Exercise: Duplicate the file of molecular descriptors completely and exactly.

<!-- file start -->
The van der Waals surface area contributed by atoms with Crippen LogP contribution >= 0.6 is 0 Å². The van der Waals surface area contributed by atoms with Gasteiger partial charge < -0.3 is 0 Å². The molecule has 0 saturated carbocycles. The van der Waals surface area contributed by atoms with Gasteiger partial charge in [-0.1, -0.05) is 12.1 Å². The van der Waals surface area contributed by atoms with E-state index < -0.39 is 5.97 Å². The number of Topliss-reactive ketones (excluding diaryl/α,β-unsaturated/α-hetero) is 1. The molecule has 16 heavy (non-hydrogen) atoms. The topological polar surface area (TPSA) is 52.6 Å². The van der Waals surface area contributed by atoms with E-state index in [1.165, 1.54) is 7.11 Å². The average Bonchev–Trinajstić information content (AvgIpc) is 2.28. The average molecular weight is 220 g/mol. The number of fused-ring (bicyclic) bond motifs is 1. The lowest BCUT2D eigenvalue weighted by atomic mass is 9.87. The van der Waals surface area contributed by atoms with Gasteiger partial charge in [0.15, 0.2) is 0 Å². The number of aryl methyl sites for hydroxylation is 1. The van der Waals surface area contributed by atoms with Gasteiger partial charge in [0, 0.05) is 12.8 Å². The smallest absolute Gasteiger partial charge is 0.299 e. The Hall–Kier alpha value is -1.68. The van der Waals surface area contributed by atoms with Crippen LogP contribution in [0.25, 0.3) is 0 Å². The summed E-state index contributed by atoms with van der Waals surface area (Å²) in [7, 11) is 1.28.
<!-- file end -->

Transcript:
The van der Waals surface area contributed by atoms with Crippen LogP contribution >= 0.6 is 0 Å². The van der Waals surface area contributed by atoms with Gasteiger partial charge < -0.3 is 0 Å². The molecule has 0 saturated carbocycles. The van der Waals surface area contributed by atoms with Gasteiger partial charge in [-0.1, -0.05) is 12.1 Å². The van der Waals surface area contributed by atoms with E-state index < -0.39 is 5.97 Å². The number of Topliss-reactive ketones (excluding diaryl/α,β-unsaturated/α-hetero) is 1. The molecule has 16 heavy (non-hydrogen) atoms. The topological polar surface area (TPSA) is 52.6 Å². The van der Waals surface area contributed by atoms with E-state index in [1.165, 1.54) is 7.11 Å². The average Bonchev–Trinajstić information content (AvgIpc) is 2.28. The average molecular weight is 220 g/mol. The number of fused-ring (bicyclic) bond motifs is 1. The lowest BCUT2D eigenvalue weighted by atomic mass is 9.87. The van der Waals surface area contributed by atoms with Gasteiger partial charge in [0.15, 0.2) is 0 Å². The number of aryl methyl sites for hydroxylation is 1. The van der Waals surface area contributed by atoms with Gasteiger partial charge in [0, 0.05) is 12.8 Å². The smallest absolute Gasteiger partial charge is 0.299 e. The Hall–Kier alpha value is -1.68. The van der Waals surface area contributed by atoms with Crippen LogP contribution in [0.25, 0.3) is 0 Å². The summed E-state index contributed by atoms with van der Waals surface area (Å²) in [7, 11) is 1.28.